Rail trip, pt 1: BL, St Pancras, Colmar

I’ve just returned with Mrs TD from a wonderful holiday by rail to Switzerland via London and Colmar. As I prepared a narrative with pictures I realised it would need more than one post.

After travelling from Cornwall by train to London we checked into our hotel in that literary hotbed, Bloomsbury (home of the Virginia Woolf burger), then walked to the British Library. I’d worked often in the old home of the BL in the British Museum, usually in the manuscripts reading room or the old, domed Reading Room, now an exhibition area and café. This was the first time I’d entered the new place.

Newton after Blake by Paolozzi

Newton after Blake by Paolozzi in the square in front of the BL

The outside of the building is rather forbidding and prison-like, with a huge number of red bricks and very few windows. Inside is airy and bright. We looked in the Treasures room and marvelled at some beautiful manuscripts and books. Must go back and have a proper look. There are some interesting touches and humorous details, like the bench in the shape of a book, chained to a huge cannonball to stop it being stolen – a witty take on medieval chained libraries, like the one at Hereford.

BL chained bench

We had to move on to St Pancras Renaissance Hotel, where we were to meet old friends for a drink prior to a meal at the new Ottolenghi restaurant near Oxford St (delicious).

I remember this imposing Victorian Gothic cathedral to the train from my student days when I often passed through the station on trips to London from Luton, where I lived for a few. Like the BL, it’s a brick structure, but of contrasting colours. It was designed by Gilbert Scott and opened as a hotel and rail terminus in 1873. It was refurbished, restored and reopened as a sumptuous hotel in 2011, having narrowly escaped demolition.

St Pancras Renaissance bar

The bar where we had our g & t, in the splendid old booking hall of the station

Who was St Pancras? A Roman Christian convert, martyred at the age of 14 during the Diocletian persecutions around 304. He’s known as one of the ‘ice saints’, a trio whose feast days fall between May 11-13, dates which in northern Europe are traditionally believed to bring the last frosts of spring.

St Pancras old church, further along Euston Road, is one of the oldest Christian sites in England.

Often confused with St Pancreas.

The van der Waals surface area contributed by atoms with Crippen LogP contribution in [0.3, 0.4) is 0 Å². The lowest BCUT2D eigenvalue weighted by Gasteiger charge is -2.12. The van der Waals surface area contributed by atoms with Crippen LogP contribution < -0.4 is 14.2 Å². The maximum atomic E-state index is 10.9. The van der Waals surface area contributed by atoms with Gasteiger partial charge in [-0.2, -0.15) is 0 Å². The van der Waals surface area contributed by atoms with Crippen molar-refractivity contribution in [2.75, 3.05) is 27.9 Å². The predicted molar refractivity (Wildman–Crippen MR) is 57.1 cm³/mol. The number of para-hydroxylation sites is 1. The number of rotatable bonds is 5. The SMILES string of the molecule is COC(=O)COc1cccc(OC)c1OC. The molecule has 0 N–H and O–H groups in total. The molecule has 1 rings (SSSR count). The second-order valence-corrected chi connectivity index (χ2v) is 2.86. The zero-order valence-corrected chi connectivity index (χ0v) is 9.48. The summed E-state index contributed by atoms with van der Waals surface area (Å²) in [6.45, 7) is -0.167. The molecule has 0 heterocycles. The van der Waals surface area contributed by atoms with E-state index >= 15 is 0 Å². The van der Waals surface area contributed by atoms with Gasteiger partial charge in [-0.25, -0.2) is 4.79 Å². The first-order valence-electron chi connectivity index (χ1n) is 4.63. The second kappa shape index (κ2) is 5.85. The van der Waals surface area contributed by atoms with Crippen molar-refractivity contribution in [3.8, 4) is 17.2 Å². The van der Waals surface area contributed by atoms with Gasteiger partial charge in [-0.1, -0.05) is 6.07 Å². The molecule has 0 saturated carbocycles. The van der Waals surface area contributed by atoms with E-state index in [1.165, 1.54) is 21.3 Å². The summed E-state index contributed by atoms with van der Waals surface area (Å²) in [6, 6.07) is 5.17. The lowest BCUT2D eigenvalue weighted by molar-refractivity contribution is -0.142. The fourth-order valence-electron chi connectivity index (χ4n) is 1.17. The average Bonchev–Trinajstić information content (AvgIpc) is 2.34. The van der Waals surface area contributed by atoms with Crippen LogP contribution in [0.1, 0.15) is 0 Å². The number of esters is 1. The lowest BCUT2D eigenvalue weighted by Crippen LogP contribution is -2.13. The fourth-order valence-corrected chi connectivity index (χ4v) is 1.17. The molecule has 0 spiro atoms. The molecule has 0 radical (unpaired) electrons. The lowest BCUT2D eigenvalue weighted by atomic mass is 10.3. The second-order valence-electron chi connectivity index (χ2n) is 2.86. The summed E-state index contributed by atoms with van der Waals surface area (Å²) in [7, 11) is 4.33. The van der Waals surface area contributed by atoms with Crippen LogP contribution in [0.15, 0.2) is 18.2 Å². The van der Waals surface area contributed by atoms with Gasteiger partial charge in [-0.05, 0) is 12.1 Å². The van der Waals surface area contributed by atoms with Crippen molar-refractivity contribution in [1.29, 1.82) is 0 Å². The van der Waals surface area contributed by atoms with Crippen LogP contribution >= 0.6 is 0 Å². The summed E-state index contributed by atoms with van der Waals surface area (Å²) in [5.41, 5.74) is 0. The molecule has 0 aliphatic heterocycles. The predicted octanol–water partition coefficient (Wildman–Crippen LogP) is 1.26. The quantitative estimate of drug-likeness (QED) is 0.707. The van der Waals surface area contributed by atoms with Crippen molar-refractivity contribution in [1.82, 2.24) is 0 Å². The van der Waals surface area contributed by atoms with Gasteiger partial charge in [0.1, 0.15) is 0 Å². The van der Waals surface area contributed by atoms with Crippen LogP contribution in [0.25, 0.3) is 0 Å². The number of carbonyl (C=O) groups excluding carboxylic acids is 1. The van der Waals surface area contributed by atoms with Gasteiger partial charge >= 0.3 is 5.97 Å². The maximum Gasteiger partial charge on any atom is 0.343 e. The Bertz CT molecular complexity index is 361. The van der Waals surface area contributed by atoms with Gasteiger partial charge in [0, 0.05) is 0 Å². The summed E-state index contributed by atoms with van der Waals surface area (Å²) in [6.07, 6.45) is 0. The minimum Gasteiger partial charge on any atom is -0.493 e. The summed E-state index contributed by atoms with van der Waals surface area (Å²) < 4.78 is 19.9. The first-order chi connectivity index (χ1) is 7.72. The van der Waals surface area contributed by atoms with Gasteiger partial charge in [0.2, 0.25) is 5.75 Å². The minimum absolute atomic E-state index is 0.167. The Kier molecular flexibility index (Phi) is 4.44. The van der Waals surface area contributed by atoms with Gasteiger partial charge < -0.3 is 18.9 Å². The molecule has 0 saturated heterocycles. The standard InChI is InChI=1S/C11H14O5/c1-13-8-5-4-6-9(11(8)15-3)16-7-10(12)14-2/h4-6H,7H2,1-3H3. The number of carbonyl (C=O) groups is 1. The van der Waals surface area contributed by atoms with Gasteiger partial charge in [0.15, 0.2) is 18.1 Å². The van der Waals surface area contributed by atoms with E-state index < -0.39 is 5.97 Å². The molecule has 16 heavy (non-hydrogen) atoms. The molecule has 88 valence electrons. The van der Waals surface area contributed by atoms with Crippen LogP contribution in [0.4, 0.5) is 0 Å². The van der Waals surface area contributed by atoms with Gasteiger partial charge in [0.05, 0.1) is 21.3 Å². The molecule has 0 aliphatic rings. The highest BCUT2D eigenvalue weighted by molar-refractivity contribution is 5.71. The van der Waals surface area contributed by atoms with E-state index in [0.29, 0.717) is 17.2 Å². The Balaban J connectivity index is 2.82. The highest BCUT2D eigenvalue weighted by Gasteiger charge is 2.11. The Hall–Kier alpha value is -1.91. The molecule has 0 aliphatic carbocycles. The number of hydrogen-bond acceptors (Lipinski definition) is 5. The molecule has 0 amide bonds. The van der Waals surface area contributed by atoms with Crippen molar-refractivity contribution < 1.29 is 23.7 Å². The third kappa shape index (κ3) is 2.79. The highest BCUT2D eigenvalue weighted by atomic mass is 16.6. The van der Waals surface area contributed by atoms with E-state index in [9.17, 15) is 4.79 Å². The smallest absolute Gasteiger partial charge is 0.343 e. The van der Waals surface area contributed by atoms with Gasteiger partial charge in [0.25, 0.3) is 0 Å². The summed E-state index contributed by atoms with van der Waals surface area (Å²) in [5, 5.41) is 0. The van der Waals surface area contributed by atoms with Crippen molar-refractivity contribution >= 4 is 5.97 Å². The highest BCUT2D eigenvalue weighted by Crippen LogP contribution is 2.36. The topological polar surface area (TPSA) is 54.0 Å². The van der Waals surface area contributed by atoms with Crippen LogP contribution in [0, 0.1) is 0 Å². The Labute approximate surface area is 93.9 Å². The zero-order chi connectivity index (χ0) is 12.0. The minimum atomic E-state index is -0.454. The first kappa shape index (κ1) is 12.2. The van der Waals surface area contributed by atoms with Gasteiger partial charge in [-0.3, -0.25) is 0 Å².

Next morning via Eurostar to Colmar, and old town in Alsace, France. We stayed with our group in the hotel opposite the station, another fine example of the late 19C fashion for grand statements of steam power.

Colmar station at night

Colmar station at night

Colmar station in daylight

Colmar station in daylight

 

 

 

 

 

 

 

 

I’d never been to this part of Alsace. It was part of Germany from 1871 after the Franco-Prussian war, then returned to France after WWI in 1919. The old town is lovely, full of wooden-framed and gabled houses, very Germanic. The central area around the canal is known justifiably as Little Venice. Breakfast on the terrace outside the old covered market, where farmers would land their produce for sale, boated in from the country farms. Nowadays electric-powered punts ply tourists along the tranquil canal. The bridges are so low they all have to duck their heads when passing under them.

Colmar timbered houses

Colmar timbered houses

At lunchtime we boarded another train and headed for Grindelwald, Switzerland, via Basel and Interlaken.

I took with me to read a novel by Patricia Highsmith (I posted on her novel Carol last year HERE ) and a collection of prose pieces by Swiss author Robert Walser, both of whom have featured here at TDays. Our days were so full, however, I didn’t get much time for reading, and only finished the Highsmith earlier today, back in Cornwall. More on that another time, too.

Here’s a taster of what we were about to experience in the breathtakingly beautiful Swiss Alps. More on this part of the trip next time…

Hotel view: the Eiger

This was the view from one of two terraces to our hotel room: the Eiger

View from the hotel room's other terrace

And this is the view from the terrace at the side of our room: another mountain – I think the Wetterhorn